- Good amenities and staff can be very helpful for trip planning
- Can be more expensive than other types of accommodation
- Not as common in alpine, urban or coastal areas
- May also have a minimum stay
- No access to cooking facilities
How much do Chambres d’hôtes cost in France?
A double room starts around €40-€60 with prices going up to roughly €100 for midrange options.
How to find Chambres d’hôtes in France?
For short trips to specific/popular areas, it’s wise to book ahead. If you’re flexible and going to a larger area, you could also find them in person.
Very similarly to Gîtes, many options can be found on Gîtes de France or advertised locally too. Booking.com and Airbnb also have plenty featured.
Hotels are in abundance but finding cheap hotels in France can be hard work. For an outdoors trip, this could be a consideration if you want to have more comfort, plus you can find some pretty incredible boutique hotels. Having plenty of amenities, your own space and staff for help or guidance can be very appealing if you’re planning some intense outdoor activities in one area, so you can just come back and relax once the day is done.
- Comfortable with many amenities, won’t need to bring extras
- Food and restaurants on-site can be useful
- Many can organise outdoor trips or tours
- Bag storage can be useful
- Can offer late/early check-in/checkout
- Most expensive option
- No cooking facilities
- Less selection in natural areas
How much do hotels cost in France?
Prices start from around €50 per night for a double room, for midrange options you’re looking at €70+. Hotels in Paris are very expensive, so if you are entering France via the capital, try and get out quick!
How to find hotels in France?
France really does have a huge selection of hotels which means they’re fairly easy to find but again it’s generally best to book online. The biggest selection of hotels will be found on booking.com and hotels.com.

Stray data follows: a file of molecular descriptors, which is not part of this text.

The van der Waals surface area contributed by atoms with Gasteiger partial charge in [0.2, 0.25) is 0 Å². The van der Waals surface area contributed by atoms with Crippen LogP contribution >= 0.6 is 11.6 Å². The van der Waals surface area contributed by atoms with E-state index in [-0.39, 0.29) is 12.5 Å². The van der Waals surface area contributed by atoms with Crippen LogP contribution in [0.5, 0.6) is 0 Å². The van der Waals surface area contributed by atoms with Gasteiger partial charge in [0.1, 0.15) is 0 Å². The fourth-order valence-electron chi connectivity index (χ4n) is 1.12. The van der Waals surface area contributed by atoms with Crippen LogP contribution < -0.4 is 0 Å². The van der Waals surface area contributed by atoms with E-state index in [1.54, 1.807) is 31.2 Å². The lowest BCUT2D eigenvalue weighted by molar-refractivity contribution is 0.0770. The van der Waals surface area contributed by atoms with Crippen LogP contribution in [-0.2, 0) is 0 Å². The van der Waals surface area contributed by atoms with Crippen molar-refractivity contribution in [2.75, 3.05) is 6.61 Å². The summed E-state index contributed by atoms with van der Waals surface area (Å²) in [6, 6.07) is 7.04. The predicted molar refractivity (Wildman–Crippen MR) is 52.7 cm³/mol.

Free accommodation and awesome experiences
Wild camping/free camping
Whilst this might not be possible for all types of trips, wild camping (camping in natural areas outside of a campsite) can often be the best option when you’re constantly moving through natural areas e.g. hiking or bike touring.
Wild camping should be approached with caution as it is a legal grey area. A few tips you should always follow are:
- Make sure you camp away from developed areas
- Set up camp late and leave early
- Completely respect the environment and leave no trace
- Respect the rules of private and protected areas.
You can find more information about wild camping in France on Rural Camping or if you’re planning on campervaning in France.
If you’re planning on cycle touring France, Warmshower is something you DEFINITELY should experience. Simply put, it’s the Couchsurfing for cycle tourers, just without the pervy guys. Generally, you are invited to stay with a local for one or a few nights, often you are welcomed for food and it’s an opportunity to meet many like-minded tourers
France is an incredible country for Warmshower and you can find hosts in almost any town very easily. Not only is it one of the most practical types of accommodation if you don’t fancy wild camping, but it’s also great to meet locals, experience the culture and make friends.